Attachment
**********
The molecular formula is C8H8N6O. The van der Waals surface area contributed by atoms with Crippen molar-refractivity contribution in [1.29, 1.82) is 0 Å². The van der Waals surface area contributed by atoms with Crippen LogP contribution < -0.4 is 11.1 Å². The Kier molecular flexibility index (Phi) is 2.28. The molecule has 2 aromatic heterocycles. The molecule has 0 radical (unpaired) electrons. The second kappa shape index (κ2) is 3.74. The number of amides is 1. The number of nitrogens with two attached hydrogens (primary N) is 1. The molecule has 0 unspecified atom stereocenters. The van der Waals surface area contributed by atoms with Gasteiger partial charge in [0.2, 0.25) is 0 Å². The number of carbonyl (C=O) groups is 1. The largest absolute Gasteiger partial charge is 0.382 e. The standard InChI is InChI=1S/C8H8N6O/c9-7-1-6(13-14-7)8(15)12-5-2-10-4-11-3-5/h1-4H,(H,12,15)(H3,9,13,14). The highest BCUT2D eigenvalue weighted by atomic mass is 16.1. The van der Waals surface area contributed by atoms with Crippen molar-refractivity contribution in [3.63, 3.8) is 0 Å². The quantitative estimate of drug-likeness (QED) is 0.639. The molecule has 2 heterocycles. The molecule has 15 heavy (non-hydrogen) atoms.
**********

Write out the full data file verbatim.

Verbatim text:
The molecular formula is C8H8N6O. The van der Waals surface area contributed by atoms with Crippen molar-refractivity contribution in [1.29, 1.82) is 0 Å². The van der Waals surface area contributed by atoms with Crippen LogP contribution < -0.4 is 11.1 Å². The Kier molecular flexibility index (Phi) is 2.28. The molecule has 2 aromatic heterocycles. The molecule has 0 radical (unpaired) electrons. The second kappa shape index (κ2) is 3.74. The number of amides is 1. The number of nitrogens with two attached hydrogens (primary N) is 1. The molecule has 0 unspecified atom stereocenters. The van der Waals surface area contributed by atoms with Gasteiger partial charge in [0.2, 0.25) is 0 Å². The number of carbonyl (C=O) groups is 1. The largest absolute Gasteiger partial charge is 0.382 e. The standard InChI is InChI=1S/C8H8N6O/c9-7-1-6(13-14-7)8(15)12-5-2-10-4-11-3-5/h1-4H,(H,12,15)(H3,9,13,14). The highest BCUT2D eigenvalue weighted by atomic mass is 16.1. The van der Waals surface area contributed by atoms with Crippen molar-refractivity contribution in [3.63, 3.8) is 0 Å². The quantitative estimate of drug-likeness (QED) is 0.639. The molecule has 2 heterocycles. The molecule has 15 heavy (non-hydrogen) atoms.